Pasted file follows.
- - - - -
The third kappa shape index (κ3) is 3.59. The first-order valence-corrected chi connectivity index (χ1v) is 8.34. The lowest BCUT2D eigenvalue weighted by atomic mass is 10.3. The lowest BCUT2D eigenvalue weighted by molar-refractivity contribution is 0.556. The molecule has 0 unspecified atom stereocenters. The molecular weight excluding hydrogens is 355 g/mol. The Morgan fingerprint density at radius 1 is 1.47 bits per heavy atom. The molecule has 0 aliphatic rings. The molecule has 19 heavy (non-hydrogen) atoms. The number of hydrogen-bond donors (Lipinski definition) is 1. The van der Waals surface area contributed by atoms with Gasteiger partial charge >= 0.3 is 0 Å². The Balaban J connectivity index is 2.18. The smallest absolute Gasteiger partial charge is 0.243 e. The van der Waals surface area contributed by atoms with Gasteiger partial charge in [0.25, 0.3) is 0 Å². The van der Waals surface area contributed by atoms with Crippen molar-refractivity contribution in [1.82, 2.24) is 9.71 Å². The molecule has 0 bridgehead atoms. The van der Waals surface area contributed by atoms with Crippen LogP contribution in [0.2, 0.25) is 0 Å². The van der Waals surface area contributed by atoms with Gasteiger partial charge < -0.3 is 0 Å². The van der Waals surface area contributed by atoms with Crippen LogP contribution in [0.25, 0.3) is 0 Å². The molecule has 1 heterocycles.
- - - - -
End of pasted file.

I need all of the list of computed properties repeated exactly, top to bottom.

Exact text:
The third kappa shape index (κ3) is 3.59. The first-order valence-corrected chi connectivity index (χ1v) is 8.34. The lowest BCUT2D eigenvalue weighted by atomic mass is 10.3. The lowest BCUT2D eigenvalue weighted by molar-refractivity contribution is 0.556. The molecule has 0 unspecified atom stereocenters. The molecular weight excluding hydrogens is 355 g/mol. The Morgan fingerprint density at radius 1 is 1.47 bits per heavy atom. The molecule has 0 aliphatic rings. The molecule has 19 heavy (non-hydrogen) atoms. The number of hydrogen-bond donors (Lipinski definition) is 1. The van der Waals surface area contributed by atoms with Gasteiger partial charge >= 0.3 is 0 Å². The Balaban J connectivity index is 2.18. The smallest absolute Gasteiger partial charge is 0.243 e. The van der Waals surface area contributed by atoms with Gasteiger partial charge in [0.25, 0.3) is 0 Å². The van der Waals surface area contributed by atoms with Crippen molar-refractivity contribution in [1.82, 2.24) is 9.71 Å². The molecule has 0 bridgehead atoms. The van der Waals surface area contributed by atoms with Crippen LogP contribution in [0.2, 0.25) is 0 Å². The van der Waals surface area contributed by atoms with Gasteiger partial charge < -0.3 is 0 Å². The van der Waals surface area contributed by atoms with Crippen LogP contribution in [0.25, 0.3) is 0 Å². The molecule has 1 heterocycles.